The ‘inventor’, marketer and creator of both the X-Ray specs (so longingly awaited so quickly assigned to the trash can) and the Sea Monkey (and we all know their fate already) was none other than Harold von Braunhut. The name itself suggests some sort of harmless nutty professor, but this guy was no Jerry Lewis. Were it not for his politics, his life would be ripe for a Hollywood film.

With an amazing 156 patents to his name, Braunhut (he added the ‘von’ later in life – he was actually born in Memphis in 1926) learned that through a quirk of nature the brine shrimp could survive for many years in a state close to suspended animation. When added to water, they would spring to life (to the astonippointment of a million teenagers). The first marketing ploy – ‘Instant Life’ worked but not sufficiently to fulfill those dreams of avarice filling his head and bothering the boys at the Patent Office. Coining the term ‘Sea Monkeys’ brought the product a whole new lease of life.

Although he would never engage with questions about his politics, it has been widely reported that von Braunhaut was a member of both the Aryan Nations and the Ku Klux Klan. What makes this even more bewildering (I mean, you ‘invent’ the Sea Monkeys and you want to lynch black people? Shame!) his relatives insist, to this day, that he was of roundly and soundly Jewish origins. Que pasa?

Yeah, he did these too... Inevitably, here they come... the Ku Klux Krabs. Come on, six out of ten for the article title, surely?

But there is more. Not only responsible for my temporary teenage impecunity and financial dalliance with politics of which I was only vaguely aware, this chap (replace with the noun of your choice) was also responsible for Invisible Goldfish (not even I fell for that one), Amazing Hair-Raising Monsters and Crazy Crabs (all of which were suspiciously dissimilar to the speel).

Whether Jewish or not, whether a lynch-em-up card-carrying KKK member, there is one thing that has to be admitted. This man had chutzpah – or just plain old fashioned balls if you prefer the Anglo-Saxon.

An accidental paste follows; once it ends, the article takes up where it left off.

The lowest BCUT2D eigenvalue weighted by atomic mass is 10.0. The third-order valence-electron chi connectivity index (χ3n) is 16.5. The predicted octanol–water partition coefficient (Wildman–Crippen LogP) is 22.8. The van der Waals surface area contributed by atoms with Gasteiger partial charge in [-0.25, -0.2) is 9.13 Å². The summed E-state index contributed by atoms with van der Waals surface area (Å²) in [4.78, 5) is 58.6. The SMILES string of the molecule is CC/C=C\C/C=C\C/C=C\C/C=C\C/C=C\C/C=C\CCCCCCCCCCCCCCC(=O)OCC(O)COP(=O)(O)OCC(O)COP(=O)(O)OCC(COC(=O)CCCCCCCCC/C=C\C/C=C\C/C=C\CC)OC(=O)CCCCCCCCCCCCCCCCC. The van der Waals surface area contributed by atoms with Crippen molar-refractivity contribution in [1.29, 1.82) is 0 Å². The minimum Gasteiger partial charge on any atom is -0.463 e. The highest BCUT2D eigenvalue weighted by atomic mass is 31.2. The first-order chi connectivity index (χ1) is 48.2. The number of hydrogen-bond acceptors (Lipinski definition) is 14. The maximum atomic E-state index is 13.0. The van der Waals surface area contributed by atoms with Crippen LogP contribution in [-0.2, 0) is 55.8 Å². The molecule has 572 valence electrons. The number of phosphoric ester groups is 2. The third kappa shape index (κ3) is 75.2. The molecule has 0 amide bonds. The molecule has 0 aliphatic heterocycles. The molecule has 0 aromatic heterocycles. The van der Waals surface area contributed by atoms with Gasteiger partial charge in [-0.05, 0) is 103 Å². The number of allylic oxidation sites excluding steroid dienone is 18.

But I still want my money back.

For those of you who find this story a little incredulous, try his Wikipedia page as a good start to investigate the lives and times of Harold von Braunhut.


Anonymous said...

What would be great here is some idea as to where any of this info came from.
even something as flawed as wikipedia, or wikinfo.
interesting subject but there is seemingly still alot to know.

Glynis said...

I loved it. So still horny then LOL.
X ray specs! I remember them.
Such origional work it makes a refreshing change. Thanks for sharing your memories

lizzie said...

Great article. Very informative.

thestickman said...

Yeah, -we did the 'seamonkey' thing too RJ. Turns out, my older brother is deathly allergic to something in the brine shrimp and we ended up dumping the whole mess.
The X-ray specs were a kewl device. Too bad that they were marketed as such, for their 'magic' was the light-scattering ability of peering throw the dense fronds of a bird feather! The 'lens' was a hairy, stringy bird feather glued over a 'pinhole.' It obfuscated the incoming light and it did make one's hand appear very 'bone-like.' I thought it was neat and surely worth the dollar I'd spent on it. But walking up to my sister's best friend wearing these and gawking and gasping at her breasts with a big smile on my face? -Priceless!